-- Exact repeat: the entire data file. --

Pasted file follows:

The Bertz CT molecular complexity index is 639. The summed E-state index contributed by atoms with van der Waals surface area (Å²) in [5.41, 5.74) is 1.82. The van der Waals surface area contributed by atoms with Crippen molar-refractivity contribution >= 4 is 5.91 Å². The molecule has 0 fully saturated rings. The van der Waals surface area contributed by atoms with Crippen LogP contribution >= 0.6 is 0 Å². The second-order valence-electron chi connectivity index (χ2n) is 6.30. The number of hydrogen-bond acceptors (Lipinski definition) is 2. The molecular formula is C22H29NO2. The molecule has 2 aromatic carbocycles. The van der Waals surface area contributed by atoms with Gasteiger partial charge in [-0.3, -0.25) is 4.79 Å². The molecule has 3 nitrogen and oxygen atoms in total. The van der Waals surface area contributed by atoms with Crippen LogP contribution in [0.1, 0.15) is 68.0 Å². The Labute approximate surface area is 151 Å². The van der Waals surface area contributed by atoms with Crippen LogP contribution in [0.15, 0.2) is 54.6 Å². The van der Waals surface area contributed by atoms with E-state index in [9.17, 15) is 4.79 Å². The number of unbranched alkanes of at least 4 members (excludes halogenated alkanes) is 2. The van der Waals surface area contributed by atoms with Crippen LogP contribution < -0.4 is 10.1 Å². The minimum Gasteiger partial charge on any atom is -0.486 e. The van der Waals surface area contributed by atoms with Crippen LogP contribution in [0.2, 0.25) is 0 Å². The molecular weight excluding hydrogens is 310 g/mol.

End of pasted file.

The Bertz CT molecular complexity index is 639. The summed E-state index contributed by atoms with van der Waals surface area (Å²) in [5.41, 5.74) is 1.82. The van der Waals surface area contributed by atoms with Crippen molar-refractivity contribution >= 4 is 5.91 Å². The molecule has 0 fully saturated rings. The van der Waals surface area contributed by atoms with Crippen LogP contribution >= 0.6 is 0 Å². The second-order valence-electron chi connectivity index (χ2n) is 6.30. The number of hydrogen-bond acceptors (Lipinski definition) is 2. The molecular formula is C22H29NO2. The molecule has 2 aromatic carbocycles. The van der Waals surface area contributed by atoms with Gasteiger partial charge in [-0.3, -0.25) is 4.79 Å². The molecule has 3 nitrogen and oxygen atoms in total. The van der Waals surface area contributed by atoms with Crippen LogP contribution in [0.1, 0.15) is 68.0 Å². The Labute approximate surface area is 151 Å². The van der Waals surface area contributed by atoms with Crippen LogP contribution in [0.15, 0.2) is 54.6 Å². The van der Waals surface area contributed by atoms with E-state index in [9.17, 15) is 4.79 Å². The number of unbranched alkanes of at least 4 members (excludes halogenated alkanes) is 2. The van der Waals surface area contributed by atoms with Crippen LogP contribution < -0.4 is 10.1 Å². The minimum Gasteiger partial charge on any atom is -0.486 e. The van der Waals surface area contributed by atoms with Crippen LogP contribution in [0.2, 0.25) is 0 Å². The molecular weight excluding hydrogens is 310 g/mol.